Near Parkers Crossroads in Henderson County, Tennessee — The American South (East South Central)
The Battle of Parker's Crossroads
Tour Stop 4
—Jones Cemetery and the Old Dug Well —
In Jones Cemetery are the graves of the Reverend John A. Parker and his wife Rebecca. Their graves lie north and south, while all others lie east and west. According to the family history of Tom Parker, great great grandson of John Parker, and noted in the Official Records, the Reverend was angered when Union cannon were emplaced in his yard, thus inviting Confederate counter-battery fire. He had been a Unionist, but became further incensed at the Union battery commander's refusal to move, and so swung his allegiance to the Confederacy. When Parker died in 1864, his death-bed wish was "to be buried with my feet to the north - my head to the south, so that when the angel Gabriel sounded his trumpet, I can rise and kick the Yankees back North!"
Location. 35° 47.55′ N, 88° 22.856′ W. Marker is near Parkers Crossroads, Tennessee, in Henderson County. Marker is on Wildersville Road (or Bluegrass Lane) 0.6 miles east of State Route 22, on the left when traveling east. Click for map
Other nearby markers. At least 8 other markers are within walking distance of this marker. A Fire Terrible In Its Intensity (approx. ¼ mile away); Enfilading the Line (approx. 0.3 miles away); Manning the Guns (approx. 0.3 miles away); Forrest's Artillery (approx. 0.4 miles away); Confederate Horseholders (approx. 0.4 miles away); Union Cemetery (approx. 0.4 miles away); The Battle Begins (approx. 0.4 miles away); Fuller's Assault (approx. half a mile away). Click for a list of all markers in Parkers Crossroads.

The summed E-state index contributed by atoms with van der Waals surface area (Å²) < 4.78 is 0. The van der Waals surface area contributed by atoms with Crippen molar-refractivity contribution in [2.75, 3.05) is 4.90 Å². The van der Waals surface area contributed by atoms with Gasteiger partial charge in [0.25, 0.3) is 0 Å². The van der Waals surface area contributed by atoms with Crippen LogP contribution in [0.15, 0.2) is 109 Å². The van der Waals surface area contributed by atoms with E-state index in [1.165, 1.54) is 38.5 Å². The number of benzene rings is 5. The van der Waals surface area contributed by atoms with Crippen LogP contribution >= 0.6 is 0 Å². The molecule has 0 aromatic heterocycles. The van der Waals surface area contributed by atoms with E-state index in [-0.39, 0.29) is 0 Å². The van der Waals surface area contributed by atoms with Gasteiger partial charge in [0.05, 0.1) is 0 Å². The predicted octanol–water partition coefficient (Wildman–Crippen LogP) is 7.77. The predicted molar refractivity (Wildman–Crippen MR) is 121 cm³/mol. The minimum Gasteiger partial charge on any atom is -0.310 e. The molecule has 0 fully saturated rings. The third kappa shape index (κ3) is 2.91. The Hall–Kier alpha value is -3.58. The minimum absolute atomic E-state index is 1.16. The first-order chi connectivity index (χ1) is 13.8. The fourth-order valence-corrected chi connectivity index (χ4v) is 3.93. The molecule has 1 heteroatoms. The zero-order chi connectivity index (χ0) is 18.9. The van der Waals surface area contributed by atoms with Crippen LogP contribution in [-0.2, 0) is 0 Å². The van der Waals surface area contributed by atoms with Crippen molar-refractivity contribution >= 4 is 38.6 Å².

Regarding The Battle of Parker's Crossroads.
This marker has the following drawings:
Jones Cemetery is only a few steps to the east from here. You may wish to visit the markers pictured here and mentioned in the story to the right. Note: The Jones Cemetery is actually about 200 feet north of the marker. The Parker tombstones are at 35.793231N, 88.380386W
The old well has been a source of clean, pure water for many years, since the early settlers located its underground stream. It is hand-dug and lined with local sandstone.
Categories. • War, US Civil •
Credits. This page originally submitted on , by David Graff of Halifax, Nova Scotia. This page has been viewed 323 times since then and 69 times this year. Last updated on , by David Graff of Halifax, Nova Scotia. Photos: 1, 2. submitted on , by David Graff of Halifax, Nova Scotia. 3. submitted on , by Brandon Fletcher of Chattanooga, Tennessee. 4. submitted on , by David Graff of Halifax, Nova Scotia. 5. submitted on , by Brandon Fletcher of Chattanooga, Tennessee. 6. submitted on , by David Graff of Halifax, Nova Scotia. 7, 8. submitted on , by Brandon Fletcher of Chattanooga, Tennessee. • Bill Pfingsten was the editor who published this page. This page was last revised on June 16, 2016.